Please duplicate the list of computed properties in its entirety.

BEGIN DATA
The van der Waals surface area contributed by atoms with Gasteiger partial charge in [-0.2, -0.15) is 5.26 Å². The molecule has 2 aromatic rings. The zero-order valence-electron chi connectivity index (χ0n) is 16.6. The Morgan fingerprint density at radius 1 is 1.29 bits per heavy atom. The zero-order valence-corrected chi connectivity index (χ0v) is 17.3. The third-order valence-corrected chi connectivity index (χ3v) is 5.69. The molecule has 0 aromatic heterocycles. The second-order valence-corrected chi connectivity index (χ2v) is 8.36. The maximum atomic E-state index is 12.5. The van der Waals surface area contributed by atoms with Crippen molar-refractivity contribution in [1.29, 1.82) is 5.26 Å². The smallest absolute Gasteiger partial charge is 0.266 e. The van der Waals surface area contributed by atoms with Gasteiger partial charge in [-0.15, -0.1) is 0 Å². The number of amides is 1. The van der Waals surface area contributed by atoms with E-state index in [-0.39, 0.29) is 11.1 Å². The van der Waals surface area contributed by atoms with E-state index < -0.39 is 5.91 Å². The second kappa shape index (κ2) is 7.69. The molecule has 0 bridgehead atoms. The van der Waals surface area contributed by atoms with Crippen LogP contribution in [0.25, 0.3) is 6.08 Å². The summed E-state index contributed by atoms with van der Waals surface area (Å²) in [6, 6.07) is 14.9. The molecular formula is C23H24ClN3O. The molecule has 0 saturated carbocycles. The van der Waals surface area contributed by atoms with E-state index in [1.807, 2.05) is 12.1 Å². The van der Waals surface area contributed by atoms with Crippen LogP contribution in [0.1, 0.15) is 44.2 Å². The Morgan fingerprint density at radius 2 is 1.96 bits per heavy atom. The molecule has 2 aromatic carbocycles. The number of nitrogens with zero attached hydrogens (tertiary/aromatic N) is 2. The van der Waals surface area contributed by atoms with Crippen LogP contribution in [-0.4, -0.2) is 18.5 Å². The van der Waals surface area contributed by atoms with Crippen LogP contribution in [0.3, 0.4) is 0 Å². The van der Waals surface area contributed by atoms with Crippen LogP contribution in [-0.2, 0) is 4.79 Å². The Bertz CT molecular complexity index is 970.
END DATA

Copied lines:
The van der Waals surface area contributed by atoms with Gasteiger partial charge in [-0.2, -0.15) is 5.26 Å². The molecule has 2 aromatic rings. The zero-order valence-electron chi connectivity index (χ0n) is 16.6. The Morgan fingerprint density at radius 1 is 1.29 bits per heavy atom. The zero-order valence-corrected chi connectivity index (χ0v) is 17.3. The third-order valence-corrected chi connectivity index (χ3v) is 5.69. The molecule has 0 aromatic heterocycles. The second-order valence-corrected chi connectivity index (χ2v) is 8.36. The maximum atomic E-state index is 12.5. The van der Waals surface area contributed by atoms with Crippen molar-refractivity contribution in [1.29, 1.82) is 5.26 Å². The smallest absolute Gasteiger partial charge is 0.266 e. The van der Waals surface area contributed by atoms with Gasteiger partial charge in [-0.15, -0.1) is 0 Å². The number of amides is 1. The van der Waals surface area contributed by atoms with E-state index in [-0.39, 0.29) is 11.1 Å². The van der Waals surface area contributed by atoms with E-state index < -0.39 is 5.91 Å². The second kappa shape index (κ2) is 7.69. The molecule has 0 bridgehead atoms. The van der Waals surface area contributed by atoms with Crippen LogP contribution in [0.25, 0.3) is 6.08 Å². The summed E-state index contributed by atoms with van der Waals surface area (Å²) in [6, 6.07) is 14.9. The molecular formula is C23H24ClN3O. The molecule has 0 saturated carbocycles. The van der Waals surface area contributed by atoms with E-state index in [1.807, 2.05) is 12.1 Å². The van der Waals surface area contributed by atoms with Crippen LogP contribution in [0.1, 0.15) is 44.2 Å². The Morgan fingerprint density at radius 2 is 1.96 bits per heavy atom. The molecule has 2 aromatic carbocycles. The number of nitrogens with zero attached hydrogens (tertiary/aromatic N) is 2. The van der Waals surface area contributed by atoms with Crippen LogP contribution in [-0.4, -0.2) is 18.5 Å². The van der Waals surface area contributed by atoms with Crippen LogP contribution in [0.3, 0.4) is 0 Å². The van der Waals surface area contributed by atoms with Crippen LogP contribution in [-0.2, 0) is 4.79 Å². The Bertz CT molecular complexity index is 970.